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A legal sequence of parentheses is one in which the parentheses can be properly matched (each opening parenthesis should be matched to a closing one that lies further to its right). For instance, $()(())$ is a legal sequence of parentheses.

I should calculate the number of legal sequences of length $2n$. The answer is $C_n = {2n \choose n} - {2n \choose n + 1}$. How can it be proved without recurrence and induction?

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  • $\begingroup$ Thanks will keep it in mind $\endgroup$ Commented Nov 9, 2018 at 13:24

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${2n\choose n}$ counts the total number of collections of $n$ left and $n$ right parentheses. So if we can show that ${2n\choose n+1}$ is the number of ways to write those $n$ left and $n$ right parentheses in a way that is not legal, then we are done.

Note that a sequence is legal if when we read from left to right, we have always encountered at least as many left parentheses as right parentheses. Suppose a sequence $L$ is not legal. Then there is a least $k$ where there is a right parenthesis at position $k$ and equally many left and right parentheses before $k$ ( necessarily $\frac{k-1}{2}$ ). Now swap all left parentheses for right and all right for left in the first $k$ positions of $L$. This gives us a collection of $n+1$ left parentheses and $n-1$ right parentheses.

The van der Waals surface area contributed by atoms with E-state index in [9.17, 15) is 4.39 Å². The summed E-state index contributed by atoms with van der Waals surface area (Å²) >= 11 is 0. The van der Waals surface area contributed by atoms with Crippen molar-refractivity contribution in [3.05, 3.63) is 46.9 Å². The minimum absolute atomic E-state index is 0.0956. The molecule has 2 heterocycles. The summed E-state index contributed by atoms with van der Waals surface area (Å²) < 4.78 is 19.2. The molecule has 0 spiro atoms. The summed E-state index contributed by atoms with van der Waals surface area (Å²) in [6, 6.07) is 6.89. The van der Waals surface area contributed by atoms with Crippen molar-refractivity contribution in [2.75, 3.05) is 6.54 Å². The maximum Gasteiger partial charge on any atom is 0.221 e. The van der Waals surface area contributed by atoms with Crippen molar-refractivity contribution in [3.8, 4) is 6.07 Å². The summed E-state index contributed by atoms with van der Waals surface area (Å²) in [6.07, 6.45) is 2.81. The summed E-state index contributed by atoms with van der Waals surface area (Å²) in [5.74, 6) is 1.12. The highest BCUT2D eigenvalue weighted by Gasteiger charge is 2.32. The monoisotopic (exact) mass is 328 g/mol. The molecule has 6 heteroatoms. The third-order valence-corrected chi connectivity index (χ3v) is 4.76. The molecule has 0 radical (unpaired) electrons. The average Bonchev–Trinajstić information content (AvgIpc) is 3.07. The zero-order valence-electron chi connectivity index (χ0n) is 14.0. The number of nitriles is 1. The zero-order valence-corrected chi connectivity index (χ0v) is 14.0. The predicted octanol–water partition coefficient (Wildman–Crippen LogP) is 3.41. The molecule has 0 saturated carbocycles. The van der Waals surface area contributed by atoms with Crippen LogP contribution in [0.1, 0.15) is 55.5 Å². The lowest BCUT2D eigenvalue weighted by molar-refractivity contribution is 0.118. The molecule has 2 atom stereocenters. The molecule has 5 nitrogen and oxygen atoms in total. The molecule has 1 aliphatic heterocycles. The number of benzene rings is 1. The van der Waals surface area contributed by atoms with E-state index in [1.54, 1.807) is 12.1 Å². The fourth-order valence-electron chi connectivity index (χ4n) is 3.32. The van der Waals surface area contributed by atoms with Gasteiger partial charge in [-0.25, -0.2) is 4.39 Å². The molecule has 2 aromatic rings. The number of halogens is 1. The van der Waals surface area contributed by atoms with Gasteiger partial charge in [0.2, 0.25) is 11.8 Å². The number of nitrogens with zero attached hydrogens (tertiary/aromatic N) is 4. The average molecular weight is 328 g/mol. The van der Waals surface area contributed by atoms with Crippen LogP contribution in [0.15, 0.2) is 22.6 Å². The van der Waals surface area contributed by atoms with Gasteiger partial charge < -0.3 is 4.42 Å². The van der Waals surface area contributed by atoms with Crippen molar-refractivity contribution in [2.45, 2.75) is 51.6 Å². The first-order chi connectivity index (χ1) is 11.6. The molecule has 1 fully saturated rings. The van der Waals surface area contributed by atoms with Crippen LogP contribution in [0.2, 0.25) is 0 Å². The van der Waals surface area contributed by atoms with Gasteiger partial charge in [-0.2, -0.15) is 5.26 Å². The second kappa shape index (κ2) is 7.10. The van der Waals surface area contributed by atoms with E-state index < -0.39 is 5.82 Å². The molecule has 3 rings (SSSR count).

Conversely, let us say we are given a sequence $M$ of $n+1$ left parentheses and $n-1$ right parentheses, and let $k$ be the first position where there are more left parentheses up to that point than right. Flipping those parentheses gives us back a sequence of $n$ left parenthese and $n$ right parentheses that is not legal, because there are more right parentheses up to $k$ than left.

It should be clear that the second map and the first are inverses. Therefore, the number of illegal sequences of $n$ left and $n$ right parentheses is equal to the number of sequences, legal or not, of $n+1$ left and $n-1$ right parentheses, which is ${2n\choose n+1}$.

Therefore the number of legal sequences of parentheses is ${2n\choose n} - {2n\choose n+1}$.

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    $\begingroup$ I just want to say a big "Thank you" 4 years later, because I searched extensively and this is the only comprehensive explanation of the problem, that I found. The up/right movement formulation of the problem is easier, because you can visually see the bijection. Thus, I had a hard time "translating" it into a solution for the bracket formulation. $\endgroup$ Commented Dec 7, 2022 at 14:21

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